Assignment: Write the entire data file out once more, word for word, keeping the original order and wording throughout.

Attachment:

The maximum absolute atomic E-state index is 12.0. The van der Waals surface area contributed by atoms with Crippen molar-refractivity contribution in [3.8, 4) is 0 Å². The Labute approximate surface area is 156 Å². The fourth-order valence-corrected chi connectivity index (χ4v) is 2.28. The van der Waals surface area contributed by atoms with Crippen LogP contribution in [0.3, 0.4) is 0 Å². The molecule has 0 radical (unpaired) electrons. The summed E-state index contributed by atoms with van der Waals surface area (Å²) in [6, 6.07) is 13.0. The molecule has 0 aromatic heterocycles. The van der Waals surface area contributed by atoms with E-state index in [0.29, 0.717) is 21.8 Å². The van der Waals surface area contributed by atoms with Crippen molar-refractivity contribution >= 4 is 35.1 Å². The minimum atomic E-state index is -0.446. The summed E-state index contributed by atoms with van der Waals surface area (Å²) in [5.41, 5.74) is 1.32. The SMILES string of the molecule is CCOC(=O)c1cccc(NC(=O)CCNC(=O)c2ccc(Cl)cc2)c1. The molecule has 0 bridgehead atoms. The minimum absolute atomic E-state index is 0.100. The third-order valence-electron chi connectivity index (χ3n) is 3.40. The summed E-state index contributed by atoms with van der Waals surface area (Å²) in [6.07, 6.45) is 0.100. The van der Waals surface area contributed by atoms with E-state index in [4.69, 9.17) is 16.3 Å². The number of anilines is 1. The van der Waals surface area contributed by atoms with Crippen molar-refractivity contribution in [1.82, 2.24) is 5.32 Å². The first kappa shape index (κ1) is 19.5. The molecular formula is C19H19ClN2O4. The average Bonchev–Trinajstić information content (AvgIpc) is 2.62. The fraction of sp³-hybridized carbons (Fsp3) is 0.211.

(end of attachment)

The maximum absolute atomic E-state index is 12.0. The van der Waals surface area contributed by atoms with Crippen molar-refractivity contribution in [3.8, 4) is 0 Å². The Labute approximate surface area is 156 Å². The fourth-order valence-corrected chi connectivity index (χ4v) is 2.28. The van der Waals surface area contributed by atoms with Crippen LogP contribution in [0.3, 0.4) is 0 Å². The molecule has 0 radical (unpaired) electrons. The summed E-state index contributed by atoms with van der Waals surface area (Å²) in [6, 6.07) is 13.0. The molecule has 0 aromatic heterocycles. The van der Waals surface area contributed by atoms with E-state index in [0.29, 0.717) is 21.8 Å². The van der Waals surface area contributed by atoms with Crippen molar-refractivity contribution >= 4 is 35.1 Å². The minimum atomic E-state index is -0.446. The summed E-state index contributed by atoms with van der Waals surface area (Å²) in [5.41, 5.74) is 1.32. The SMILES string of the molecule is CCOC(=O)c1cccc(NC(=O)CCNC(=O)c2ccc(Cl)cc2)c1. The molecule has 0 bridgehead atoms. The minimum absolute atomic E-state index is 0.100. The third-order valence-electron chi connectivity index (χ3n) is 3.40. The summed E-state index contributed by atoms with van der Waals surface area (Å²) in [6.07, 6.45) is 0.100. The van der Waals surface area contributed by atoms with E-state index in [4.69, 9.17) is 16.3 Å². The number of anilines is 1. The van der Waals surface area contributed by atoms with Crippen molar-refractivity contribution in [1.82, 2.24) is 5.32 Å². The first kappa shape index (κ1) is 19.5. The molecular formula is C19H19ClN2O4. The average Bonchev–Trinajstić information content (AvgIpc) is 2.62. The fraction of sp³-hybridized carbons (Fsp3) is 0.211.